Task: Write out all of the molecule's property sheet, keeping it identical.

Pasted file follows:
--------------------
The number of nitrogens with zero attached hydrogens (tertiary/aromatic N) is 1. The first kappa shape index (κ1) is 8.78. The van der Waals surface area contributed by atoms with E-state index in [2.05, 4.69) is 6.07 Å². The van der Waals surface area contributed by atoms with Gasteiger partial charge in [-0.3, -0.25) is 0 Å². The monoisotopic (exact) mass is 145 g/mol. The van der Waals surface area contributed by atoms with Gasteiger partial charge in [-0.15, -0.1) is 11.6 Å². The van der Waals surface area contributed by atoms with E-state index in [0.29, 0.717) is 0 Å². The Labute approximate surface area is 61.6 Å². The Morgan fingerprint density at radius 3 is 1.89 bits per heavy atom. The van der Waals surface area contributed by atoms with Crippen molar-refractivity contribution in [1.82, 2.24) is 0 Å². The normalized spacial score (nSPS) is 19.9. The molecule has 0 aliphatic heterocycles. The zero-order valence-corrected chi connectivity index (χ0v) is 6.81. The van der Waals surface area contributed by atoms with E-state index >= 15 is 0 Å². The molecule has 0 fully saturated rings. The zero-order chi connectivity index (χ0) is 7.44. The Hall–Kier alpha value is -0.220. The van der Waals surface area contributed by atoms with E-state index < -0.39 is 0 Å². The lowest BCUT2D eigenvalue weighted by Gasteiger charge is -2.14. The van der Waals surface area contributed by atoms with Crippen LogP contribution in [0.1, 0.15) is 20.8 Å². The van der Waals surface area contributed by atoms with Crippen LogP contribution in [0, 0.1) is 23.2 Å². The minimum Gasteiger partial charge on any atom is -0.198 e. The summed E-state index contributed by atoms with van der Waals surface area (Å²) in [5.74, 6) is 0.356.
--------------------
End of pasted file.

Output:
The number of nitrogens with zero attached hydrogens (tertiary/aromatic N) is 1. The first kappa shape index (κ1) is 8.78. The van der Waals surface area contributed by atoms with E-state index in [2.05, 4.69) is 6.07 Å². The van der Waals surface area contributed by atoms with Gasteiger partial charge in [-0.3, -0.25) is 0 Å². The monoisotopic (exact) mass is 145 g/mol. The van der Waals surface area contributed by atoms with Gasteiger partial charge in [-0.15, -0.1) is 11.6 Å². The van der Waals surface area contributed by atoms with E-state index in [0.29, 0.717) is 0 Å². The Labute approximate surface area is 61.6 Å². The Morgan fingerprint density at radius 3 is 1.89 bits per heavy atom. The van der Waals surface area contributed by atoms with Crippen molar-refractivity contribution in [1.82, 2.24) is 0 Å². The normalized spacial score (nSPS) is 19.9. The molecule has 0 aliphatic heterocycles. The zero-order valence-corrected chi connectivity index (χ0v) is 6.81. The van der Waals surface area contributed by atoms with E-state index >= 15 is 0 Å². The molecule has 0 fully saturated rings. The zero-order chi connectivity index (χ0) is 7.44. The Hall–Kier alpha value is -0.220. The van der Waals surface area contributed by atoms with E-state index < -0.39 is 0 Å². The lowest BCUT2D eigenvalue weighted by Gasteiger charge is -2.14. The van der Waals surface area contributed by atoms with Crippen LogP contribution in [0.1, 0.15) is 20.8 Å². The van der Waals surface area contributed by atoms with Crippen LogP contribution in [0, 0.1) is 23.2 Å². The minimum Gasteiger partial charge on any atom is -0.198 e. The summed E-state index contributed by atoms with van der Waals surface area (Å²) in [5.74, 6) is 0.356.